10 The Education Sector; Washington D.C. and IUCN Asia Directorate; 2001 (Ghizou; Lowest urban GDP/worst education)
11 Opportunity in Education
12 Author David L. Smith is retired from a dual career in local government and in business. He has owned a company, served as Chairman and CEO of a ten-university consortium doing technology transfers, and as County Administrator for one of California’s largest counties. He is state certified as a guest teacher, grades K-12, for his local school district.

Preparation Options for Careers in Education

Getting ready for a career in education can require a lot of time and training. There are numerous accredited schools and colleges that allow you to receive the training you need to enter into a successful teaching career. Gaining the skills and knowledge needed to provide an education for others can require years of training based on the career you desire. You can choose to teach at various levels and well as in specific subjects. Preparation options for careers in education are available at the bachelor, master, and doctoral degree levels, allowing you to choose the career preparation that’s right for you.Elementary EducationReceiving the training needed to teach in an elementary setting can be done by enrolling in an accredited school or college. You can choose to obtain a bachelor, master, or doctorate level degree. The length of study will depend on the level of degree being pursued but may consist of four to eight years. Coursework will prepare you to work with elementary level students in child care settings as well as public and private schools. Coursework will include the study of topics like:

Discipline
Music
Physical Education
English
Science
Social Interaction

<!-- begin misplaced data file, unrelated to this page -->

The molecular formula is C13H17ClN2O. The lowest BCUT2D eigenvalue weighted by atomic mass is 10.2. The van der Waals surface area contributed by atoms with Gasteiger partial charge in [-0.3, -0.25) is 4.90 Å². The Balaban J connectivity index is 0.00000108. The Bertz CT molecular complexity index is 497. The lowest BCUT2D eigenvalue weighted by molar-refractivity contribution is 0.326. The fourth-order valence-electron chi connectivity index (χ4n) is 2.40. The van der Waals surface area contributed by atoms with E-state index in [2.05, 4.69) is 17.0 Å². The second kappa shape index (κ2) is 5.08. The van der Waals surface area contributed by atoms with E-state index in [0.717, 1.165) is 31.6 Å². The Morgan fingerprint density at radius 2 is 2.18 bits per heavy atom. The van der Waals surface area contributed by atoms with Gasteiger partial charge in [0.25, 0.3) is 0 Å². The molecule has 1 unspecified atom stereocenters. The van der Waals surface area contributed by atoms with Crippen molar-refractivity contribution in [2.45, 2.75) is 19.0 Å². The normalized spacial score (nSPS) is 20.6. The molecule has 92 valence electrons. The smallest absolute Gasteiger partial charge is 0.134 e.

…and many other related areas of study. With the proper training you can seek employment after graduation. You will have the choice of working with elementary level students providing them with the education they need to prepare for a successful future. Training can be completed through various types of study and will include completing student teaching, which will have you working in a school to gain hands on training.TeachingDegree programs for teaching careers can help you to obtain the skills and knowledge needed to teach others. You can choose to teach at the elementary, middle, high school, and post secondary levels. Training is available to you at the bachelor, master, and doctoral degree levels. You can spend anywhere from four to eight years on training to become a teacher or professor. Specializations in certain subjects can be obtained allowing you to teach the subjects you desire. Coursework will cover psychology training, computers, and teaching methods You can train in child care, math, philosophy of education, and many other courses. By enrolling in an accredited educational training program you will be ready to receive the training you need to work in the field of education. Studies will prepare you for a career as a preschool teacher, elementary teacher, teaching aide, teaching assistant, college professor, and much more. By choosing an accredited school or college you can begin the path to an exciting new career.Accredited educational training programs are available to offer you the education need to enter into the career you dream of. Agencies like the National Council for Accreditation of Teacher Education ( http://www.ncate.org/ ) are approved to fully accredit education schools and colleges that offer the best quality educational training available. You can prepare for an exciting teaching career by researching programs and finding the one that fits your goals and needs, and enrolling today.DISCLAIMER: Above is a GENERIC OUTLINE and may or may not depict precise methods, courses and/or focuses related to ANY ONE specific school(s) that may or may not be advertised at PETAP.org.Copyright 2010 – All rights reserved by PETAP.org.